Support Local Journalism

Tremonton officials are likely to decide next week whether they will pursue an increase in property taxes to help pay for the hiring of more firefighters in the city.

For the past several weeks, city staff and council members have been discussing ways to find more revenue to beef up staffing at the fire department, which is seeing a steady increase in emergency calls due to growth in the area.

In May, City Manager Shawn Warnke told the council that a 21% increase in the city’s property tax rate would ensure that the fire department would be staffed with full-time employees at all times to handle the growth in demand for fire services. At that rate, the average homeowner would pay about $70 more in annual property taxes.

After delving deeper into the budget, Warnke said some potential cost savings in other areas could bring that increase down to somewhere between 9% and 12%, but an increase in property tax would still likely be the best avenue to address an ongoing shortfall in the city’s fire budget and allow the department to bring in more help.

“The fire department is a perfect candidate for property tax because it’s related to public safety and the protection of property,” he said. “It’s just one of those expenses where you don’t make money.”

Increasing property taxes by 10% would mean the average homeowner would pay about $33 more annually, he said.

Since joining the department in late 2020 as the city’s first full-time, on-staff fire chief, Warnke said Robert LaCroix has been able to identify several areas where the department could realize significant cost savings, bringing the department’s estimated annual shortfall down from about $370,000 to around $200,000.

While the city has been seeing strong growth in sales tax revenue, Warnke said that’s not an ideal source of funding for the fire department or other fixed, ongoing costs because sales tax revenue fluctuates over time and isn’t always reliable.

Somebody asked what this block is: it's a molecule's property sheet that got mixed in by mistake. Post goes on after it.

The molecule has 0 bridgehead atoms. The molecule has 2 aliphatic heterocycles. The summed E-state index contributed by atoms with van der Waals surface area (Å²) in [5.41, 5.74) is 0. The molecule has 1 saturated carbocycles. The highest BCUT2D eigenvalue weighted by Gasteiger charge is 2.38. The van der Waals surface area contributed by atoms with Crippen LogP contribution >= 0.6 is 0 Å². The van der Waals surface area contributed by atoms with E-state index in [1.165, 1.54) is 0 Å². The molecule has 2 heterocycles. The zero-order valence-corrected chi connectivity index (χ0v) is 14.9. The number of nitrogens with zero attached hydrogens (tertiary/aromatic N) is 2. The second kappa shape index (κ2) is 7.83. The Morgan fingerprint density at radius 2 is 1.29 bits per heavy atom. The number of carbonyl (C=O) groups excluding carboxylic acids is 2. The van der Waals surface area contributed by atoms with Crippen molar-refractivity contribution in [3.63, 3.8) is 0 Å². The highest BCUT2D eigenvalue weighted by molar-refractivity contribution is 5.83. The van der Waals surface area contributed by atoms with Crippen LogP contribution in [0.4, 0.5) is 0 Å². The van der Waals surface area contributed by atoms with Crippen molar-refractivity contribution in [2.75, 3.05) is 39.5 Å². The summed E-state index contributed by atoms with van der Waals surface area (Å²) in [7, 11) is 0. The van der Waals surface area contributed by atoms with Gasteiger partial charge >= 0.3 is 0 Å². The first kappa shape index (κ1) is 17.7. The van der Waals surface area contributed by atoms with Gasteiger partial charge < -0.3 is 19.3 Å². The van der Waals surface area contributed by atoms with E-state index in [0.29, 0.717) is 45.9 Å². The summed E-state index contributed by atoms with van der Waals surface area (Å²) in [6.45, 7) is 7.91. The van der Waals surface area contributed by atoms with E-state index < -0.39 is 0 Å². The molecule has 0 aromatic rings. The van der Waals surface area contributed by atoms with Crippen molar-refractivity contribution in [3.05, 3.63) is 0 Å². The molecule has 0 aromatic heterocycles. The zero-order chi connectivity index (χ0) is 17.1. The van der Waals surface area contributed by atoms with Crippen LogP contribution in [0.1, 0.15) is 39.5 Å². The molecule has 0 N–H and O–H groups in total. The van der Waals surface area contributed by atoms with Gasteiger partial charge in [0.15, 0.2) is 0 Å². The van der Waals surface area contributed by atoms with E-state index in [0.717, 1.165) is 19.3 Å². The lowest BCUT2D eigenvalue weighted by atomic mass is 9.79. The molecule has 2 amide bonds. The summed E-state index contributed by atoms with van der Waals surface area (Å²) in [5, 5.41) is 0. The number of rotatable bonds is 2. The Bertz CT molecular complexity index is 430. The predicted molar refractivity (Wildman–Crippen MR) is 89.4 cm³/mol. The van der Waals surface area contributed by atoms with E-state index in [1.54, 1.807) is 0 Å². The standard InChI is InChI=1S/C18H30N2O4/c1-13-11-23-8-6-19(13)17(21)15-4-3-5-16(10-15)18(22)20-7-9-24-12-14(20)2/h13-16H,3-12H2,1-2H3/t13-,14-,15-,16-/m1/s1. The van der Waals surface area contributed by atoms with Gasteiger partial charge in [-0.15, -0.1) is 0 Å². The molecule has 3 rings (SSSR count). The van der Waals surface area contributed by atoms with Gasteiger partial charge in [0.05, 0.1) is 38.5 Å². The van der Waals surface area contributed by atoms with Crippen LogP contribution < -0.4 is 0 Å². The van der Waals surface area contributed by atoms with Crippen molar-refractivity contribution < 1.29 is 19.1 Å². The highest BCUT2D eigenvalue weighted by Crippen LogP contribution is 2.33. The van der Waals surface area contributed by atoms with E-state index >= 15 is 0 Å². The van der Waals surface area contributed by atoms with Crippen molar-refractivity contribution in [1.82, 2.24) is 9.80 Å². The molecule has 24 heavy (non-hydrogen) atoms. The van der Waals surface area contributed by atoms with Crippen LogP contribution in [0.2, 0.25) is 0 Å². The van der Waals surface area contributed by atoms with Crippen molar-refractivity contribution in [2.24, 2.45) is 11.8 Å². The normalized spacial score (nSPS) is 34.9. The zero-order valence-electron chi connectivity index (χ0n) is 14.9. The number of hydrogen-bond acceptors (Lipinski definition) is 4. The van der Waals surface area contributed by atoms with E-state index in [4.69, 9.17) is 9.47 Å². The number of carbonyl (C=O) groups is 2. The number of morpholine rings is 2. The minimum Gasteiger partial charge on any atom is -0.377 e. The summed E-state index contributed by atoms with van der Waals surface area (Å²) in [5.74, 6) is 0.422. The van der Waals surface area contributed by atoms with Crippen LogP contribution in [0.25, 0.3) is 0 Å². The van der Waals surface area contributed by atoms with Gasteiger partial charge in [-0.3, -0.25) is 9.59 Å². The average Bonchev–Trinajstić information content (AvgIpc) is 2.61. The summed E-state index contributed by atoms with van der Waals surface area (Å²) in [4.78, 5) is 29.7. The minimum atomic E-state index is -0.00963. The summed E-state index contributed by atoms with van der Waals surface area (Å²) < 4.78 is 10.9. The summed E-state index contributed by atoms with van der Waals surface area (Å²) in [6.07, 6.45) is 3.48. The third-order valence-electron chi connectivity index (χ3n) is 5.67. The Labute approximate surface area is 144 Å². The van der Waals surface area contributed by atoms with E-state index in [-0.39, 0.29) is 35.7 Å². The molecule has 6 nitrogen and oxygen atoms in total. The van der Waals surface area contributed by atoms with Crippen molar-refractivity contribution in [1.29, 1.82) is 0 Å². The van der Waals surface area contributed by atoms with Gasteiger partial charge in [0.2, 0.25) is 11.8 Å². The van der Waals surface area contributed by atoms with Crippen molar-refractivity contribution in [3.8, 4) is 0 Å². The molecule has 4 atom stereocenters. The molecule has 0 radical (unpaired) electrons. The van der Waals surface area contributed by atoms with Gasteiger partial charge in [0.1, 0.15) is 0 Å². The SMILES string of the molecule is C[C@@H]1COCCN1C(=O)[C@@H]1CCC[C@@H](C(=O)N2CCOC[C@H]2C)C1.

Federal funds for COVID-19 relief are another option, but those are one-time funds that won’t be available further down the road to pay for ongoing expenses like firefighter salaries, he added.

For residents concerned about a possible property tax hike, Warnke said any increase in what they pay would be offset by “a different level of service” from the fire department.

“We would have full-time fire resources in house, which means they can respond a little quicker,” he said.

Any proposed increase in property taxes would have to go through the truth in taxation process, which requires a public hearing and a period to allow those who would be affected to comment on the proposal.

The city council’s next meeting is scheduled for Tuesday, June 15, and Warnke said the council will need to decide by then whether to accept the county’s certified tax rate (the minimum amount of property tax it can charge) or move ahead with plans to raise property taxes.

After that, the city would still have until Aug. 17 to decide whether to go through the formal truth in taxation process.

“You need to decide by June 15,” he told the council. “Then if something terrific and wonderful happened, you could always fall back to the certified tax rate.”

Please be aware that Cache Valley Publishing does not endorse, and is not responsible for alleged employment offers in the comments.

Recommended for you